It’s April 2020, and she has tied on a cloth mask over her nose and mouth, beneath her glasses, which fog up a bit with each exhalation. People follow taped Xs on the floor, reminding them to stay at least six feet apart.  Talia shifted her weight nervously from one leg to the other, swaying slightly. She tapped her fingers against the debit card, making a soft thwip thwip noise as the pads hit the plastic. Her fingernails that were short, torn, with jagged edges from biting.

Talia Quolle loathed doing anything official. It filled her with uneasy feelings, like the time she had volunteered to take role during homeroom her freshman year and the letters had started swimming around on the role sheet. Her throat had closed up, that time, and she couldn’t speak. Good job, girl. This is the best idea you’ve ever had. Way to stand in line like a dolt. That woman over there? She’s looking at you, noticing how fat you are, noticing your fingernails. See, she just looked away. Breathe. SHUT UP!!! Talia takes a shaky breath and glances up at the large black and white analog clock on the wall. 4:45pm. The bank will close in 15 minutes because it’s a Saturday. Because she had put off this trip all week. What if I forget my PIN? It’s my daughter’s birthday, how could I forget? Do I have my ID? It’s right here. Breathe.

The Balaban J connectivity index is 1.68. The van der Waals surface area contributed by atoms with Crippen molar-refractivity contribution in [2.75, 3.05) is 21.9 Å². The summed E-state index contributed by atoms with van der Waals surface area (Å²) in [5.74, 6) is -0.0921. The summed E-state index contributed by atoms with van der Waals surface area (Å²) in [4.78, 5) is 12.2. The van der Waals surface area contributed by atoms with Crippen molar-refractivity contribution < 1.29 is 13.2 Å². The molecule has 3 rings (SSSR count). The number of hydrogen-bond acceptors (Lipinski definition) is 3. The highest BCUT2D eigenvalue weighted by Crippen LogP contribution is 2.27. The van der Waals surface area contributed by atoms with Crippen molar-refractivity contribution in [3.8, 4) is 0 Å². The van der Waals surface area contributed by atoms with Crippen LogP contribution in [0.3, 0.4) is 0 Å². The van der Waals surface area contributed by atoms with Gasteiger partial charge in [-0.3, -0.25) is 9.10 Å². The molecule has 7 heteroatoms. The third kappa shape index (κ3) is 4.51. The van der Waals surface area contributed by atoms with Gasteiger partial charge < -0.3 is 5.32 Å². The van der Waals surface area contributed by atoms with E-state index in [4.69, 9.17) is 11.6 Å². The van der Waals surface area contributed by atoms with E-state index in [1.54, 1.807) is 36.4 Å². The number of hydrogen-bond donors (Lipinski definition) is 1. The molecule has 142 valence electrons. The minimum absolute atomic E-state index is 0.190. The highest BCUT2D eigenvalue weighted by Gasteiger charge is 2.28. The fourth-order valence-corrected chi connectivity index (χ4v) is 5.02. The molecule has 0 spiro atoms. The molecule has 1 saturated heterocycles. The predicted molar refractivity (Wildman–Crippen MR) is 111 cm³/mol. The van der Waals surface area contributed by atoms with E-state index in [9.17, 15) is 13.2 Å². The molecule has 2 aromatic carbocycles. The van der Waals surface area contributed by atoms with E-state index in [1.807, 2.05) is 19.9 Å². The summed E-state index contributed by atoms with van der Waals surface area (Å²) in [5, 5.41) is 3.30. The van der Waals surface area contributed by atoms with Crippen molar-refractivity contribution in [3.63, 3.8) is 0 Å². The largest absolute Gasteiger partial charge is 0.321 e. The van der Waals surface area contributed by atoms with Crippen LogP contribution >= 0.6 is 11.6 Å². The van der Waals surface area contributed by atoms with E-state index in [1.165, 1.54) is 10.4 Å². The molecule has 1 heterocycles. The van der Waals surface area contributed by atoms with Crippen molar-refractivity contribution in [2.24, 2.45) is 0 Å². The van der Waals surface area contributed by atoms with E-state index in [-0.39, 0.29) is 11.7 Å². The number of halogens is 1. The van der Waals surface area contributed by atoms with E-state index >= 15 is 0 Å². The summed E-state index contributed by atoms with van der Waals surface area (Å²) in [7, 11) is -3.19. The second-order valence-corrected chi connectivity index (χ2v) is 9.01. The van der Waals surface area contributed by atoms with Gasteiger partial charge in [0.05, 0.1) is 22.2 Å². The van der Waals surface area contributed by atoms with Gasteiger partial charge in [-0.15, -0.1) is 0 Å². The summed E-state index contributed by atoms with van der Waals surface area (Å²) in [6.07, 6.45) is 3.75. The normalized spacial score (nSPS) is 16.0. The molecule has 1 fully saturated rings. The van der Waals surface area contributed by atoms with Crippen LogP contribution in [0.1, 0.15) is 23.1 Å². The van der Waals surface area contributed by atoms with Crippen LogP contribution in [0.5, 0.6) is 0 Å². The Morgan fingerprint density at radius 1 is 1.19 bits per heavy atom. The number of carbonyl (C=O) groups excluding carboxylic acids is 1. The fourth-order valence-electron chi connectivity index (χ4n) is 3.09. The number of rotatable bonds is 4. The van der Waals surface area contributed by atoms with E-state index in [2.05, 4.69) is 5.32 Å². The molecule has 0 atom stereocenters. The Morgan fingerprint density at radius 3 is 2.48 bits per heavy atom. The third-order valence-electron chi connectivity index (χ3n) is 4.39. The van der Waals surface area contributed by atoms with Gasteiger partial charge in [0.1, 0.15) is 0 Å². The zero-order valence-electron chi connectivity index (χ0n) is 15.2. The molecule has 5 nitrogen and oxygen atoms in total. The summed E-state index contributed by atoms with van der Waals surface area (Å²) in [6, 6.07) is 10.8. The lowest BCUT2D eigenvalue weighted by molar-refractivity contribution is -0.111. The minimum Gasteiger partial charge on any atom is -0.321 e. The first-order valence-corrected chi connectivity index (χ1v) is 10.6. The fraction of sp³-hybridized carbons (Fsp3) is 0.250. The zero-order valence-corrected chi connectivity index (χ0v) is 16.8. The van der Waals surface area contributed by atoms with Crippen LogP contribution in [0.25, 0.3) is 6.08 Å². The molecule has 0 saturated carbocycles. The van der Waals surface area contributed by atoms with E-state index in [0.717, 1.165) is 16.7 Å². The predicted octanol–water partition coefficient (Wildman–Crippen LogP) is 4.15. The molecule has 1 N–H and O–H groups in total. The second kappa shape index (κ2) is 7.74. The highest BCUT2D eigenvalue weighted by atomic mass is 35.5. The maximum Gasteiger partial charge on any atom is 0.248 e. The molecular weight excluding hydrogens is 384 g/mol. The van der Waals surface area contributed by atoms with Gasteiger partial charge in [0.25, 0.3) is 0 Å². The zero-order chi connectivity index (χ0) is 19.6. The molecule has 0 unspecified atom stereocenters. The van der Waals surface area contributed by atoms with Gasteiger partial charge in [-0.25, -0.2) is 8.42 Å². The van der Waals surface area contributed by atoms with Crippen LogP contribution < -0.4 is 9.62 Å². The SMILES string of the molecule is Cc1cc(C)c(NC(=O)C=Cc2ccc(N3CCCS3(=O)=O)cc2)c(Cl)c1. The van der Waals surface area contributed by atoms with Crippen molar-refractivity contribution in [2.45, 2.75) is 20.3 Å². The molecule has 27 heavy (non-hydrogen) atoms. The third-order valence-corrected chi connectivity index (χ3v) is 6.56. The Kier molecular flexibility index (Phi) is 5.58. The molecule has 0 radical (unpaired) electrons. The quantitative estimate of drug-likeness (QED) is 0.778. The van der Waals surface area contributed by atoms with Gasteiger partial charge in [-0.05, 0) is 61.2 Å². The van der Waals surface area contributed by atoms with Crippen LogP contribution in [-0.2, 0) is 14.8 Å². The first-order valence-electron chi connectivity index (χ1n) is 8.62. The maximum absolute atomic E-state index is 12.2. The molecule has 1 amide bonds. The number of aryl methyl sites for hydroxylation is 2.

Talia flipped her cell phone over and scrolled through her contact. THERAPY jumped out at her. She sighed and tapped the button to turn the screen black again. She could do this. I can do this, I can walk right up there. Buzz! Now serving the next guest at teller window #3! The teller smiled at Talia and Talia smiled back. “How can I help you?”

Loma Prieta